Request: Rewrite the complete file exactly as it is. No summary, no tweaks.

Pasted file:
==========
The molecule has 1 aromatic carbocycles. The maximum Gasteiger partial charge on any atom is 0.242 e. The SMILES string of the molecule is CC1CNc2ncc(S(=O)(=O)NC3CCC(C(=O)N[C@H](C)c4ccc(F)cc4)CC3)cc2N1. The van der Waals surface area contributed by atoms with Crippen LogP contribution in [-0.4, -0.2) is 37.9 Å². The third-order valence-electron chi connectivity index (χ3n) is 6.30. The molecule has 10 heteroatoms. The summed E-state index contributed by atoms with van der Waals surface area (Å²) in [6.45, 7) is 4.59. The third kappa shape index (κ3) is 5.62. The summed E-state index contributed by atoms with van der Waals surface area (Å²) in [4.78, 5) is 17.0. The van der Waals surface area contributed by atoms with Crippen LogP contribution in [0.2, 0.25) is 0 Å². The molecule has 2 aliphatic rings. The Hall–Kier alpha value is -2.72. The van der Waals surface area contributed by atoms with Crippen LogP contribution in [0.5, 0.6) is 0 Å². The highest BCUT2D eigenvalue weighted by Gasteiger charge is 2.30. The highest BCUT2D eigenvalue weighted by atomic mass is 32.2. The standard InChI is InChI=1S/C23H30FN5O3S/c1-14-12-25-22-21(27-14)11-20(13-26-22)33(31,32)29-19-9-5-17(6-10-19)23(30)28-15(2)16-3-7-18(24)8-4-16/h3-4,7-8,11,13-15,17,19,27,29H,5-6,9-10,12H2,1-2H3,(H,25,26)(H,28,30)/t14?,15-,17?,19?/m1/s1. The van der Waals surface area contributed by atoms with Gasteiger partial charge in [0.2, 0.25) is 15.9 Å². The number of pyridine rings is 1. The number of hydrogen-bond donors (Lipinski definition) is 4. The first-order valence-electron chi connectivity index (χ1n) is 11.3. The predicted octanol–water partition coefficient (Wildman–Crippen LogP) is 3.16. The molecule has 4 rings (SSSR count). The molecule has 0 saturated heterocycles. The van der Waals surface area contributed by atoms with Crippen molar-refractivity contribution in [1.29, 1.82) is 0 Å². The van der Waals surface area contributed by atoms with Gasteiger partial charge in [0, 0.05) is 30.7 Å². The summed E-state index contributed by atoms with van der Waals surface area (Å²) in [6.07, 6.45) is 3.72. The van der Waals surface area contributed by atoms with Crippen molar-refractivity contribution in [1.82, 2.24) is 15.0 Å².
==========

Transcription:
The molecule has 1 aromatic carbocycles. The maximum Gasteiger partial charge on any atom is 0.242 e. The SMILES string of the molecule is CC1CNc2ncc(S(=O)(=O)NC3CCC(C(=O)N[C@H](C)c4ccc(F)cc4)CC3)cc2N1. The van der Waals surface area contributed by atoms with Crippen LogP contribution in [-0.4, -0.2) is 37.9 Å². The third-order valence-electron chi connectivity index (χ3n) is 6.30. The molecule has 10 heteroatoms. The summed E-state index contributed by atoms with van der Waals surface area (Å²) in [6.45, 7) is 4.59. The third kappa shape index (κ3) is 5.62. The summed E-state index contributed by atoms with van der Waals surface area (Å²) in [4.78, 5) is 17.0. The van der Waals surface area contributed by atoms with Crippen LogP contribution in [0.2, 0.25) is 0 Å². The molecule has 2 aliphatic rings. The Hall–Kier alpha value is -2.72. The van der Waals surface area contributed by atoms with Crippen LogP contribution in [0.5, 0.6) is 0 Å². The highest BCUT2D eigenvalue weighted by Gasteiger charge is 2.30. The highest BCUT2D eigenvalue weighted by atomic mass is 32.2. The standard InChI is InChI=1S/C23H30FN5O3S/c1-14-12-25-22-21(27-14)11-20(13-26-22)33(31,32)29-19-9-5-17(6-10-19)23(30)28-15(2)16-3-7-18(24)8-4-16/h3-4,7-8,11,13-15,17,19,27,29H,5-6,9-10,12H2,1-2H3,(H,25,26)(H,28,30)/t14?,15-,17?,19?/m1/s1. The van der Waals surface area contributed by atoms with Gasteiger partial charge in [0.2, 0.25) is 15.9 Å². The number of pyridine rings is 1. The number of hydrogen-bond donors (Lipinski definition) is 4. The first-order valence-electron chi connectivity index (χ1n) is 11.3. The predicted octanol–water partition coefficient (Wildman–Crippen LogP) is 3.16. The molecule has 4 rings (SSSR count). The molecule has 0 saturated heterocycles. The van der Waals surface area contributed by atoms with Crippen molar-refractivity contribution in [1.29, 1.82) is 0 Å². The van der Waals surface area contributed by atoms with Gasteiger partial charge in [0, 0.05) is 30.7 Å². The summed E-state index contributed by atoms with van der Waals surface area (Å²) in [6.07, 6.45) is 3.72. The van der Waals surface area contributed by atoms with Crippen molar-refractivity contribution in [1.82, 2.24) is 15.0 Å².